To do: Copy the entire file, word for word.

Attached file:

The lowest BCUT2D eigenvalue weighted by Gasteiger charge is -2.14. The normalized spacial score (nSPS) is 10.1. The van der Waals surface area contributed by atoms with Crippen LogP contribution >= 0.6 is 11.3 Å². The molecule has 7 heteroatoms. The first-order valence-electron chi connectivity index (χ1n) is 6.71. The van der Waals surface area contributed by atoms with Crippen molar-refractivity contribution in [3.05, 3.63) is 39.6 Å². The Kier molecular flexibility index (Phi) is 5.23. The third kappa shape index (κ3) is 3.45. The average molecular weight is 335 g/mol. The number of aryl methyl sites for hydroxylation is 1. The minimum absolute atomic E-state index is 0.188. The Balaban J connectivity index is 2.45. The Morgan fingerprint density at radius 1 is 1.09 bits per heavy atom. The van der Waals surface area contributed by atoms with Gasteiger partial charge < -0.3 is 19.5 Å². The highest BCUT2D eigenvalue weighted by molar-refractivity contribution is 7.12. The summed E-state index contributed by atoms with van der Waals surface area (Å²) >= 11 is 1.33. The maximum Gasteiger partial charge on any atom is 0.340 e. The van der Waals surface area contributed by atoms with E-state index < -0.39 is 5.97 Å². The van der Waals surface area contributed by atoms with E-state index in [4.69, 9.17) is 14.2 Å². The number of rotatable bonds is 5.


The lowest BCUT2D eigenvalue weighted by Gasteiger charge is -2.14. The normalized spacial score (nSPS) is 10.1. The van der Waals surface area contributed by atoms with Crippen LogP contribution >= 0.6 is 11.3 Å². The molecule has 7 heteroatoms. The first-order valence-electron chi connectivity index (χ1n) is 6.71. The van der Waals surface area contributed by atoms with Crippen molar-refractivity contribution in [3.05, 3.63) is 39.6 Å². The Kier molecular flexibility index (Phi) is 5.23. The third kappa shape index (κ3) is 3.45. The average molecular weight is 335 g/mol. The number of aryl methyl sites for hydroxylation is 1. The minimum absolute atomic E-state index is 0.188. The Balaban J connectivity index is 2.45. The Morgan fingerprint density at radius 1 is 1.09 bits per heavy atom. The van der Waals surface area contributed by atoms with Gasteiger partial charge < -0.3 is 19.5 Å². The highest BCUT2D eigenvalue weighted by molar-refractivity contribution is 7.12. The summed E-state index contributed by atoms with van der Waals surface area (Å²) >= 11 is 1.33. The maximum Gasteiger partial charge on any atom is 0.340 e. The van der Waals surface area contributed by atoms with E-state index < -0.39 is 5.97 Å². The van der Waals surface area contributed by atoms with E-state index in [4.69, 9.17) is 14.2 Å². The number of rotatable bonds is 5.